Recently I read about a new study that links increased risk for colon cancer with weight loss surgery. I thought it was important to share this information with you, because it seems to me that information about the possible negative side effects of weight loss surgery is so often buried in the general media. And I think the positive effects of weight loss surgery are often blown out of proportion in the media as well.
That’s not to say that I have any interest in telling you what to do with your body. It’s YOURS. You should do whatever you think is best. However, with over 100,000 weight loss surgeries performed in the US annually, I know that weight loss surgery is big business, and therefore, there are large financial incentives for certain companies to suppress information about the potential unfortunate side effects from these surgeries. So I’d like to provide a few links to some of information about weight loss surgery that is not supported by those who profit from it. And hopefully I can help “balance the scales” a little bit.
To be clear, one of the potential side effects of this surgery is death. To be sure, there is a risk of death from any surgery. But there is growing concern that the risks of weight loss surgery are often underplayed and that the evidence often cited concerning the potential upside to weight loss surgery (including savings in medical costs and lives) is deeply flawed. It is also really important to understand that weight loss surgery is not a miracle cure, and it isn’t always the patient’s fault when things go wrong. It seems that weight loss surgery is often treated like other weight loss techniques in that success is usually attributed to the surgery and failure is usually blamed on the patient. Thus many who have negative experiences with weight loss surgery are often shamed and ridiculed and even asked to leave public forums where they might share their stories. That’s why I think it’s important to share this link to a site dedicated to those who wish to share their stories about complications arising from weight loss surgery. I think people who are considering weight loss surgery are provided with plenty of links to people often still experiencing the “honeymoon glow” of the initial weight loss. But I think if you are considering this important life-changing step, you should also have access to a few of the heartbreaking stories of those who have not had such a wonderful experience.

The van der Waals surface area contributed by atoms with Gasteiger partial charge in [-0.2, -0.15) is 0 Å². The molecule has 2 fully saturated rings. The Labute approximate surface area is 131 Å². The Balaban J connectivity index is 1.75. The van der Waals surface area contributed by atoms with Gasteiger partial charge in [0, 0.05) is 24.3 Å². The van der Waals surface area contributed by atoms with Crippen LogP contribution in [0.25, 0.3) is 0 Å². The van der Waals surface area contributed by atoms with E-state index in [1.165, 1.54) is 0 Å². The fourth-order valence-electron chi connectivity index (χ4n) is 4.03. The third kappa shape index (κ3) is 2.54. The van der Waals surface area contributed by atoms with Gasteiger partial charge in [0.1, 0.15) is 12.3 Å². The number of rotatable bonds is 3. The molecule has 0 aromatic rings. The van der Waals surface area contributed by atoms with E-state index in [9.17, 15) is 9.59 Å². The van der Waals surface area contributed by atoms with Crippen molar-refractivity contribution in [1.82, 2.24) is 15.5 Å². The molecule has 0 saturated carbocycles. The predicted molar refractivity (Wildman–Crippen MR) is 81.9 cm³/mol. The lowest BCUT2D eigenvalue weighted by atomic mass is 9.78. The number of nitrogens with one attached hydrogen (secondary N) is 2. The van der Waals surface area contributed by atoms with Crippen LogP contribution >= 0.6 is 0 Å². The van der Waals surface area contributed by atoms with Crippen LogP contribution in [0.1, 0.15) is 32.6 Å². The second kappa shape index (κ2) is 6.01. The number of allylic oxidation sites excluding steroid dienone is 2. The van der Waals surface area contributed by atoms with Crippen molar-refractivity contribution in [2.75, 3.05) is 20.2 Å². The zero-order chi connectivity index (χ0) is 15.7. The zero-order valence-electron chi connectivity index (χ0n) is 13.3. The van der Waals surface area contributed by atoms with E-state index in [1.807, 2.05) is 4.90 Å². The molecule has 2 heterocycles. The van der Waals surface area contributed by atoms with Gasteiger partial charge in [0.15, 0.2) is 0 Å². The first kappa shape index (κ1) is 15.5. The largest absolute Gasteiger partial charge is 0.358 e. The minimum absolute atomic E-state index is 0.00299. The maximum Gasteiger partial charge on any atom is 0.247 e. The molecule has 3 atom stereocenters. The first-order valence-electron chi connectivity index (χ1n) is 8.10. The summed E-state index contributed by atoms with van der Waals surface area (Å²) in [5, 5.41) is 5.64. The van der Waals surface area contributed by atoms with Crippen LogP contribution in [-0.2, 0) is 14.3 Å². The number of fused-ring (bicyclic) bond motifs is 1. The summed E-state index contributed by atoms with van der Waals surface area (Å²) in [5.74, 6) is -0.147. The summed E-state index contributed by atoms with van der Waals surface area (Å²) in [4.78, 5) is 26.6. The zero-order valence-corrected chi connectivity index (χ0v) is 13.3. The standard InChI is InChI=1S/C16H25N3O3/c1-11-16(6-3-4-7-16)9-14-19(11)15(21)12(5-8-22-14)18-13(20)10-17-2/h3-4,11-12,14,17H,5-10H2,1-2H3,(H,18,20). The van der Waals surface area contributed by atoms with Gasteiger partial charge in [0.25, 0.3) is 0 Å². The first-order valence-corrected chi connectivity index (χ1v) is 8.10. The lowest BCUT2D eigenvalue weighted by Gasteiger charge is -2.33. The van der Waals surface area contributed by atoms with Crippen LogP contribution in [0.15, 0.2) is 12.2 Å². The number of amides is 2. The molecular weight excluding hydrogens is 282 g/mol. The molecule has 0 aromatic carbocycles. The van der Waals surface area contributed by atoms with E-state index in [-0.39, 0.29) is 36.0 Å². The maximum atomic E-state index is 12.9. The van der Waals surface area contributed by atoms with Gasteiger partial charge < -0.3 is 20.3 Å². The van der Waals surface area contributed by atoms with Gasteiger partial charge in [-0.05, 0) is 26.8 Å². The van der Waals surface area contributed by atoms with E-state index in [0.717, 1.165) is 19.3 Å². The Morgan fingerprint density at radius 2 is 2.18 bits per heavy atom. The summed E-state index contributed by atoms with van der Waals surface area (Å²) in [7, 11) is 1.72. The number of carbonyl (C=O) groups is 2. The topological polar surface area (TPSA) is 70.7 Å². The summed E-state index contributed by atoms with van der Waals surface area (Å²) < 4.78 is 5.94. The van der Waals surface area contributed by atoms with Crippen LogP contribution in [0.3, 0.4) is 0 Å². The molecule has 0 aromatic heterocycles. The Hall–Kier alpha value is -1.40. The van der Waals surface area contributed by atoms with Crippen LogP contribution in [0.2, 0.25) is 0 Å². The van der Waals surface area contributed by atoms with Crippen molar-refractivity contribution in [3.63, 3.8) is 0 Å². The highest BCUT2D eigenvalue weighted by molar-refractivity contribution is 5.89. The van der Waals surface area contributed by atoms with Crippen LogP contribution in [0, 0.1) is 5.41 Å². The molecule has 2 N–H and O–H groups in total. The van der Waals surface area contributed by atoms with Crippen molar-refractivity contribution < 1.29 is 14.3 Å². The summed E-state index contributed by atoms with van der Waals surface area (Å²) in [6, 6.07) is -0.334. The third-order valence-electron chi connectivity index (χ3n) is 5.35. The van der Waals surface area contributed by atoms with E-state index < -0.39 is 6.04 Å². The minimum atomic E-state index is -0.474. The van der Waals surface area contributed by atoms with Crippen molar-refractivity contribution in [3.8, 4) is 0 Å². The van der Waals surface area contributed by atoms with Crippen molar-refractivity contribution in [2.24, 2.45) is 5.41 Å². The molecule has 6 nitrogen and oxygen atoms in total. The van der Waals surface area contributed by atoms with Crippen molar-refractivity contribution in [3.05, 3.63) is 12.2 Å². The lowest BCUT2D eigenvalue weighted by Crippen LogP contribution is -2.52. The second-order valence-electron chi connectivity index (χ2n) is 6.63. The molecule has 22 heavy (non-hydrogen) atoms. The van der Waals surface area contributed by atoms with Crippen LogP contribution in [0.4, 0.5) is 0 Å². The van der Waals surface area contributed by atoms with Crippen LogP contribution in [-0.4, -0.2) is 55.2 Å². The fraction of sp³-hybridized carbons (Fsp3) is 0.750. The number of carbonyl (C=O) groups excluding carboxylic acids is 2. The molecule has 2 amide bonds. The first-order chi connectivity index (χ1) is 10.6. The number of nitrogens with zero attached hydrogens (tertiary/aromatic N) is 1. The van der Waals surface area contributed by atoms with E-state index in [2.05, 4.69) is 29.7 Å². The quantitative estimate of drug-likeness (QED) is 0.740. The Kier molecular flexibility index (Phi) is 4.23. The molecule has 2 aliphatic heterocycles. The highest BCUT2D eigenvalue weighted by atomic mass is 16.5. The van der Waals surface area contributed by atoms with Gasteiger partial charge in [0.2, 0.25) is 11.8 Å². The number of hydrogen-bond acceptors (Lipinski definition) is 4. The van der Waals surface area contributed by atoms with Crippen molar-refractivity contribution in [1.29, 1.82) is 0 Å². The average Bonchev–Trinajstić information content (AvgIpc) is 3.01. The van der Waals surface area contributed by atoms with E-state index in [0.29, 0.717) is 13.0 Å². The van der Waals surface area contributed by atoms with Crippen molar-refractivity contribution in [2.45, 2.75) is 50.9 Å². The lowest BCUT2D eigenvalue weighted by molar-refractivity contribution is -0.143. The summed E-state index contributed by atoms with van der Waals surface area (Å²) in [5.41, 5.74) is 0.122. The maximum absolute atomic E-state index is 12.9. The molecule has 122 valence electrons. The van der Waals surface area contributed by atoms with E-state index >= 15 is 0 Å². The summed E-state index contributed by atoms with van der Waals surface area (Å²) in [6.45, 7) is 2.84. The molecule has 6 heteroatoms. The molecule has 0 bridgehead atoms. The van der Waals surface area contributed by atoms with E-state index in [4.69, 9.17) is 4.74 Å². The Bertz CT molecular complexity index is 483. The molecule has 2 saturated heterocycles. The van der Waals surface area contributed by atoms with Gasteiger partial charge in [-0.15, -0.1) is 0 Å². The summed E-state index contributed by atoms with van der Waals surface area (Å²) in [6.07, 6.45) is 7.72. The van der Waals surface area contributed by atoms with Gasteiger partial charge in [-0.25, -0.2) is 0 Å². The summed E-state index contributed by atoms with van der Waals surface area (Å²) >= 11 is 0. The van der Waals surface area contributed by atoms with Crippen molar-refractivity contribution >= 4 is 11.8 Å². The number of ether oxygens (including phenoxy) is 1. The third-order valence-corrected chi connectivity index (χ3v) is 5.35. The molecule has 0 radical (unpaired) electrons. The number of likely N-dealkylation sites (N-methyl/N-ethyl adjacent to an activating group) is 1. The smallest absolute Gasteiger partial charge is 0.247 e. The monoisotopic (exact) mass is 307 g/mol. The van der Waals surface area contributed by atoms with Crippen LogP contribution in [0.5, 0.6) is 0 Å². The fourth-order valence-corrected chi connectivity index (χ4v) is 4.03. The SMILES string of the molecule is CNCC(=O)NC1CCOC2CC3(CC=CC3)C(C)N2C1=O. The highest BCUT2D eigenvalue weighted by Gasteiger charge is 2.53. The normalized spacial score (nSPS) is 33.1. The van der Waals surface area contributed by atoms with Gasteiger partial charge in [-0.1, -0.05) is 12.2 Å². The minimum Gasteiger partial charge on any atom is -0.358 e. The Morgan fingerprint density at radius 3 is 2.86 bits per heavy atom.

To reiterate. I am not telling you that you should or should not have weight loss surgery. It is your body and your decision. Clearly some people feel that the surgery has had a positive effect in their life and there are plenty of places where you can read about that. I know people who have had the surgery and are glad they did. But I have also known and cared for people who have died from these procedures. I know people who have had these procedures and didn’t feel they were told the truth about what to expect. I know people who felt that the potential downside was significantly underplayed and wish that they were given more balanced information before they had the surgery. I simply wish to provide a few links that will hopefully help provide that balance.
The Fat Chick
My mom had the Roux-en-Y procedure just about five years ago. In her case, it was truly a last resort and I think the benefits ultimately outweighed the risks, but her life post-op hasn’t been without a few complications (including some weight regain, gouty arthritis, etc.) She would be the first person to warn anyone considering WLS to do their homework and to not take the decision lightly. It’s so often viewed (and even marketed) as a cosmetic procedure, and that is deeply troubling to both of us. Not long ago, I remarked to her that she must feel sometimes like she made a deal with the devil, and she concurred wholeheartedly.
Wow, thanks for sharing your story. Like I said, I don’t want to tell people how to live their lives, just want them to go in, eyes open.
Long ago I considered WLS. Everyone made it seem so easy and often asked if I had considered it. By the way, I was made to feel that not considering it was a moral flaw by many. Anyway, a local hospital had patients who blogged about the procedure. After reading about the multitude of complications–most that ended up requiring further surgeries to correct–I opted out. I’ve never regretted it. Thank God the hospital allowed the negative stories to be told!
Susie, I feel much the same way. After reading the stories, I would think very long and hard before I underwent this procedure. And good for that hospital for being honest about sharing both sides of the story.